The HurdMaster Micro Decorticator, a small-scale fiber processing unit designed by Industrial Hemp Latvia (IHL) founder and entrepreneur Kristaps Eglitas, is now in production and may be ordered.
The machine is designed for small-scale flower and seed growers who want to monetize leftover stems from their harvests, Eglitis said. It is intended for farms of 2-5 hectares (about 6-10 acres). The HurdMaster is priced at €10,000 ($11,050).
See the videos of the first production Hurdmaster in action
“We’re getting excellent hurds for hempcrete,” Eglitis said of the sleek, boxy, stainlesss-steel unit, which is small enough to fit in a car. “We processed some fiber for hempcrete to insulate my own house which we’re now working on, and the hurds’ performance in the mix was excellent,” Eglitis said.
IHL said it will sell the first three machines from its initial production run to customers who purchase and donate a second machine to a worthy humanitarian project.
“We’ve identified some remarkable initiatives around the world where the HurdMaster can be of infinite value in providing shelter and jobs through hempcrete construction,” said Kristaps Eglitis, founder at IHL.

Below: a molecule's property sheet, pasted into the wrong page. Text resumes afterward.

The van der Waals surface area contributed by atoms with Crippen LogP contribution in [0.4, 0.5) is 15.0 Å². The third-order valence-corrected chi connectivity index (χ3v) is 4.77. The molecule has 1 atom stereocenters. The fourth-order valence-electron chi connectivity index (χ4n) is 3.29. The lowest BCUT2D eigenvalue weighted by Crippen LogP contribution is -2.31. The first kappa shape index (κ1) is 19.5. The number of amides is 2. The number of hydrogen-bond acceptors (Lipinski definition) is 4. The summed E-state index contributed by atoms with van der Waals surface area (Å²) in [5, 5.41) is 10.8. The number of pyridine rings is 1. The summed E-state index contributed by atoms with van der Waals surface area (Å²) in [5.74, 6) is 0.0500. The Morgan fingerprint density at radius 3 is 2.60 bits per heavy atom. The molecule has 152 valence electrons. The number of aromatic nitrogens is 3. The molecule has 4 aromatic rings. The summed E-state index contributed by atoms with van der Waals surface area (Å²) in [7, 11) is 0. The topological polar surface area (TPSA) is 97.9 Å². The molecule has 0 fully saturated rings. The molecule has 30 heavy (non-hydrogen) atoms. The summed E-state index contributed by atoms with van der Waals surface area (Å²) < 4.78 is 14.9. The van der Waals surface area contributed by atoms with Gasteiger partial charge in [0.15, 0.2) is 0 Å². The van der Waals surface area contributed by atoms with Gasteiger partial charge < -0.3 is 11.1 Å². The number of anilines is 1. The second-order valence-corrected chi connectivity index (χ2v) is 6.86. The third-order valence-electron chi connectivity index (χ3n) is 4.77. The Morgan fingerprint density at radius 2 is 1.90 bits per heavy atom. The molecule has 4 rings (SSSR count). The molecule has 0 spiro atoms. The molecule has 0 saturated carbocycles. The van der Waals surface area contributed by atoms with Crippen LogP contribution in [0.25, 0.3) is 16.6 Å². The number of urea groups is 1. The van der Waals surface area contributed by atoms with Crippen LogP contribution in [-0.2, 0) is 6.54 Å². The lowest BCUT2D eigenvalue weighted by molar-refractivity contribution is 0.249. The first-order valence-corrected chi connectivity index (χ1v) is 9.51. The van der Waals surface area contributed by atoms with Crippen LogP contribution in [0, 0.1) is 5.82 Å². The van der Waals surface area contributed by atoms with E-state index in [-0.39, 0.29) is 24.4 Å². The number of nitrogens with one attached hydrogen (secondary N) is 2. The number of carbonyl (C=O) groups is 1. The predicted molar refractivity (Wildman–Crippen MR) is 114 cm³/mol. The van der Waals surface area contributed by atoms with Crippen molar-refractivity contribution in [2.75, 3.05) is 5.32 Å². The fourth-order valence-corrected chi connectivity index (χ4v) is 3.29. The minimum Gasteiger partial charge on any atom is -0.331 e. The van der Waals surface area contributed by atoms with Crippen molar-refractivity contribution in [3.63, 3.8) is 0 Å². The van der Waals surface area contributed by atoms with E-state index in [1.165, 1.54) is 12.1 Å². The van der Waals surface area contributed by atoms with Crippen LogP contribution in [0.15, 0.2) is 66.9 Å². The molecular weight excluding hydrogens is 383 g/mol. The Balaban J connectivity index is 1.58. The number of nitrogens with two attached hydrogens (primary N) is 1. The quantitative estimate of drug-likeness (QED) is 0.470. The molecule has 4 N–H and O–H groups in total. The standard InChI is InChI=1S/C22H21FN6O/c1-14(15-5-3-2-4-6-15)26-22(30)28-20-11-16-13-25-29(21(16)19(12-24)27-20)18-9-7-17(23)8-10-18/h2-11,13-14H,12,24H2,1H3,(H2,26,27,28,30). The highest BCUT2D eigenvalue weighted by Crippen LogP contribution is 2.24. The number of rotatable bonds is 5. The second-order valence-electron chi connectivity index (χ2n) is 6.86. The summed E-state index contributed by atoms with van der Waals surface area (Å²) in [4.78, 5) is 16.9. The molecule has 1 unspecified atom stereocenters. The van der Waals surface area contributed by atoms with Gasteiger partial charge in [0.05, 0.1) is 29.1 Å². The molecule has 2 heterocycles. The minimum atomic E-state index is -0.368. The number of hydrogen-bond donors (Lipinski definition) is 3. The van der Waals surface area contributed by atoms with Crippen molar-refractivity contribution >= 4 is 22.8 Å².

The HurdMaster was inspired in part by Eglitis’ research of a decorticator project started by Australian-Latvian Voldemars Cirulis, who built a much bigger machine while living in Australia in the early 2000s.
Eglitis designed the HurdMaster with help from a student at Latvian Technical University after intense research on decortiation technology.
He eventually bought the machine from Cirulis and studied its components and how it functions – research he said was critical in the design process.
Eglitis, who designs and builds metal interior features such as staircases, has worked in metal construction for more than 20 years.
He is collaborating with Peruza, a leading manufacturer of machinery for fish processing, developing engineering enhancements that will reduce the HurdMaster’s weight while boosting efficiency. While Eglitis is satisfied with hurd quality turned out by the machine, planned adjustments to improve the quality of technical fiber output are still being worked out, he said. Plans are in the works to build a bigger model decorticator as well, Eglitis said.
Just last month, Eglitis secured an EU grant he’ll use to build an engineering building, he said.
While Eglitis has now lost contact with Cirulis, 96, who is blind and infirm, he knows the old inventor would be proud. “Voldemars would be happy to see that his work has inspired me to move forward,” Eglitis said.